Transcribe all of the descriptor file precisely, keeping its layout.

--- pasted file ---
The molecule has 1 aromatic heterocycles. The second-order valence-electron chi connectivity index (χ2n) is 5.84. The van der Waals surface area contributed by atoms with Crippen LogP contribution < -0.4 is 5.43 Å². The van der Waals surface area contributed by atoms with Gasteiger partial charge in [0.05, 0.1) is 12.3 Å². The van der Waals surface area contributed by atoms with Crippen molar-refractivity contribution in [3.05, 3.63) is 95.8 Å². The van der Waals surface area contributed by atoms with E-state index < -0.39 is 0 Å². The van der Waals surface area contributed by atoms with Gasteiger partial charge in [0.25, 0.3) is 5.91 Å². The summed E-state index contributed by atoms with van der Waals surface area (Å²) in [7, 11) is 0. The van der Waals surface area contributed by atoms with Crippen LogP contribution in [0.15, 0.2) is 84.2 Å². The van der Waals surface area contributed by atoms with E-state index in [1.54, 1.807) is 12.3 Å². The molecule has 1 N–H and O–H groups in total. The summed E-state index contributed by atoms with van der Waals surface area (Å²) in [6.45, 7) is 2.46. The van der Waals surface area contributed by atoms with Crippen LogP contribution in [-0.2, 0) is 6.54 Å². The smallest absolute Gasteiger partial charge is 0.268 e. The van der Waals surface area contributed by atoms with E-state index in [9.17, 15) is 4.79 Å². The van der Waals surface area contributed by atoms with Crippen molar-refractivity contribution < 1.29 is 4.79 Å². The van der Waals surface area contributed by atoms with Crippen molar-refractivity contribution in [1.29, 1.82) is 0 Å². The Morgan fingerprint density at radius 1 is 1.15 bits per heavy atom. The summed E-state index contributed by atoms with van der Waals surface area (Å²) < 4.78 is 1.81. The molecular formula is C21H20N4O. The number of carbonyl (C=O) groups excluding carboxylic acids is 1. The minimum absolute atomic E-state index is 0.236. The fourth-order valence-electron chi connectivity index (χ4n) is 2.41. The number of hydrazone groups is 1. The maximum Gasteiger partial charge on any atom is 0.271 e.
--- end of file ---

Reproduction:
The molecule has 1 aromatic heterocycles. The second-order valence-electron chi connectivity index (χ2n) is 5.84. The van der Waals surface area contributed by atoms with Crippen LogP contribution < -0.4 is 5.43 Å². The van der Waals surface area contributed by atoms with Gasteiger partial charge in [0.05, 0.1) is 12.3 Å². The van der Waals surface area contributed by atoms with Crippen molar-refractivity contribution in [3.05, 3.63) is 95.8 Å². The van der Waals surface area contributed by atoms with E-state index < -0.39 is 0 Å². The van der Waals surface area contributed by atoms with Gasteiger partial charge in [0.25, 0.3) is 5.91 Å². The summed E-state index contributed by atoms with van der Waals surface area (Å²) in [7, 11) is 0. The van der Waals surface area contributed by atoms with Crippen LogP contribution in [0.15, 0.2) is 84.2 Å². The van der Waals surface area contributed by atoms with E-state index in [1.54, 1.807) is 12.3 Å². The molecule has 1 N–H and O–H groups in total. The summed E-state index contributed by atoms with van der Waals surface area (Å²) in [6.45, 7) is 2.46. The van der Waals surface area contributed by atoms with Crippen LogP contribution in [-0.2, 0) is 6.54 Å². The smallest absolute Gasteiger partial charge is 0.268 e. The van der Waals surface area contributed by atoms with E-state index in [9.17, 15) is 4.79 Å². The van der Waals surface area contributed by atoms with Crippen molar-refractivity contribution < 1.29 is 4.79 Å². The van der Waals surface area contributed by atoms with Crippen molar-refractivity contribution in [1.29, 1.82) is 0 Å². The Morgan fingerprint density at radius 1 is 1.15 bits per heavy atom. The summed E-state index contributed by atoms with van der Waals surface area (Å²) < 4.78 is 1.81. The molecular formula is C21H20N4O. The number of carbonyl (C=O) groups excluding carboxylic acids is 1. The minimum absolute atomic E-state index is 0.236. The fourth-order valence-electron chi connectivity index (χ4n) is 2.41. The number of hydrazone groups is 1. The maximum Gasteiger partial charge on any atom is 0.271 e.